9. 10. The Cyber Deal Breaker's: Deciding “To Go”, most likely, forever [ NOTE: These are Anna’s Hypotheses!] <ul><ul><ul><li>Was the couple destine for divorce already? </li></ul></ul></ul><ul><ul><ul><ul><li>Abuse (physical and/or verbal) </li></ul></ul></ul></ul><ul><ul><ul><ul><li>Don’t have the same interests- opinions/values clash </li></ul></ul></ul></ul><ul><ul><ul><ul><ul><li>Spending time with them is no longer fun for you </li></ul></ul></ul></ul></ul><ul><ul><ul><ul><li>Communication is impossible </li></ul></ul></ul></ul><ul><ul><ul><ul><li>You are doing all the giving and not getting </li></ul></ul></ul></ul><ul><ul><ul><ul><li>No longer feel happy (no more laughing) or good about yourself </li></ul></ul></ul></ul><ul><ul><ul><ul><li>They can’t fulfill your needs </li></ul></ul></ul></ul><ul><ul><ul><ul><ul><li>Remember Maslow’s Hierarchy of Needs? </li></ul></ul></ul></ul></ul><ul><ul><ul><li>So, perhaps it was a “true cyber-love” after all? </li></ul></ul></ul><ul><ul><ul><ul><li>“ Love at first [mouse] click” </li></ul></ul></ul></ul><ul><ul><ul><li>An addiction you unfortunately may not be able to control </li></ul></ul></ul><ul><ul><ul><li>Just can’t remain in a monogamous relationship </li></ul></ul></ul><ul><ul><ul><ul><li>That darn primitive part of our brain- AKA the amygdala! </li></ul></ul></ul></ul><ul><ul><ul><ul><ul><li>vasopressin (the monogamy chemical)and oxytocin (the attachment /bonding chemical) </li></ul></ul></ul></ul></ul><ul><ul><li>*I am in no way condoning this behavior, I think couple’s should communicate their feelings… however, the unfortunate reality is not everyone does* </li></ul></ul>
    10. 11. Deciding “To Stay” and Go Through Therapy <ul><li>Taking the first step (Carnes, Delmonico, Griffin, & Moriarity, 2001): </li></ul><ul><ul><li>No More Cyber-Sex! </li></ul></ul><ul><ul><ul><li>Acknowledge your limitations (can’t control usage) </li></ul></ul></ul><ul><ul><ul><li>Accept that you need help with this problem and that support may come from sources such as therapy, medication, spiritual growth, behavioral changes and personal exploration/growth. </li></ul></ul></ul><ul><ul><li>Making changes </li></ul></ul><ul><ul><ul><li>Reduce access- keep computer in an open area, NOT private </li></ul></ul></ul><ul><ul><ul><li>Reduce anonymity- have your email address say your real name </li></ul></ul></ul><ul><ul><ul><li>Reduce objectification- Remind self that who you talk to on the internet is a real human with feelings, the Internet is not a video game </li></ul></ul></ul><ul><ul><ul><li>Make yourself accountable- allow others to freely monitor your Internet behavior and access </li></ul></ul></ul><ul><ul><ul><li>Develop healthy online habits- get an online sponsor; visit online support groups ( </li></ul></ul></ul><ul><ul><li>Interference with the first step: </li></ul></ul><ul><ul><ul><li>Rationalizations </li></ul></ul></ul><ul><ul><ul><ul><li>“ It’s not real” </li></ul></ul></ul></ul><ul><ul><ul><ul><li>“ Cyber-sex doesn’t hurt me” </li></ul></ul></ul></ul><ul><ul><ul><ul><li>“ I can stop anytime I want; I just need to turn off the computer” </li></ul></ul></ul></ul><ul><ul><ul><ul><li>“ It’s just a game- it’s a virtual reality” </li></ul></ul></ul></ul>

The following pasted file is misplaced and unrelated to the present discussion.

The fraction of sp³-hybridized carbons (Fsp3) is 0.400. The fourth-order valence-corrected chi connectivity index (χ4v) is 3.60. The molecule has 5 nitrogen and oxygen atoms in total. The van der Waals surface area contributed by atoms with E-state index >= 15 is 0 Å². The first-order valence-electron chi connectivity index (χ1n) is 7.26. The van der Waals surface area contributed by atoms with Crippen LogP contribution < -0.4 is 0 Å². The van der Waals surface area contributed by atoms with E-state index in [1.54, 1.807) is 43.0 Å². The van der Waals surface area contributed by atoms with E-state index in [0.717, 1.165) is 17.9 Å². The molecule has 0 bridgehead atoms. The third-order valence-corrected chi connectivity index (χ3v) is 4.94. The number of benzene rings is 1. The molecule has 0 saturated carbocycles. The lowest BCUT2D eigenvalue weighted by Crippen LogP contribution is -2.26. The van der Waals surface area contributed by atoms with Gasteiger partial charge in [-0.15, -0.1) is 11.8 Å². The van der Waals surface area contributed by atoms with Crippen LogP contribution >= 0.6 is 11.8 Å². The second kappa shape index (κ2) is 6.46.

11. 12. On the path to long-term change… (Young, 2001) <ul><ul><li>Compartmentalization : you discover that you have been keeping your experiences a secret, and thus learned how to lead a double life </li></ul></ul><ul><ul><ul><li>Compulsive and addictive sexual online behaviors reveal that there was a major barrier between the ego and the inner self and that you were feeling a great deal of pressure and stress </li></ul></ul></ul><ul><ul><ul><li>What you may experience after the discovery of what your Cyber Affair has done… </li></ul></ul></ul><ul><ul><ul><ul><li>Shock : emotional numbness, extraordinary disorientation, and efforts to control the damage. Remember: take one day at a time </li></ul></ul></ul></ul><ul><ul><ul><ul><li>Grief : deep sadness over the losses incurred because of your cyber-affair behaviors </li></ul></ul></ul></ul><ul><ul><ul><ul><li>Repair : explain the extent of your sexual online behaviors and ask for forgiveness from your heart </li></ul></ul></ul></ul><ul><ul><ul><ul><li>Growth : have profound empathy and compassion for oneself and for others you may have hurt </li></ul></ul></ul></ul>
    12. 13. Relapsing and The Recovery Zone (Carnes et al., 2001) <ul><li>It’s ok to relapse, remember, it’s not the end of the world- rather, a part of the process. </li></ul><ul><li>The Recovery Zone </li></ul><ul><ul><li>Moving towards the center of yourself; break down the barrier you built </li></ul></ul><ul><ul><li>Once barrier is broken, your creativity and passion can flow throughout your life. </li></ul></ul><ul><ul><li>Life can become a reflection of the beauty of your inner life </li></ul></ul><ul><ul><li>You experience continual growth and expansion of the self </li></ul></ul><ul><ul><li>You are living in “The Zone” of the convergence on your soul </li></ul></ul>
    13. 14. If time allows… an interesting video from a MFT who specializes in Internet Cyber Affairs Salvaging Your Relationship - Dr. Sheri Meyers
    14. 15. An Explanation of How Cyber-Affairs Can Be Dealt with in Family and/or Couples Therapy <ul><li>A handout </li></ul>
    15. 16. Any questions? :)
    16. 17. References <ul><li>Carnes, P, Delmonico, D.L., Griffin, E., & Moriarity, J. M. </li></ul><ul><ul><li>(2001). In the shadows of the net: Breaking free of compulsive online sexual behavior. Minnesota, Stanton Publication Services. </li></ul></ul><ul><li>Young, K.S. (2001). Tangled in the web: Understanding </li></ul><ul><ul><li>cybersex from fantasy to addiction. 1st Books Library . </li></ul></ul><ul><li>Maheu, M. M., Subotnik, R. B., Cooper, A., & Glass, S. </li></ul><ul><li>(2001). Infidelity on the Internet: Virtual relationship and real betrayal. Illinois, Sourcebooks. </li></ul>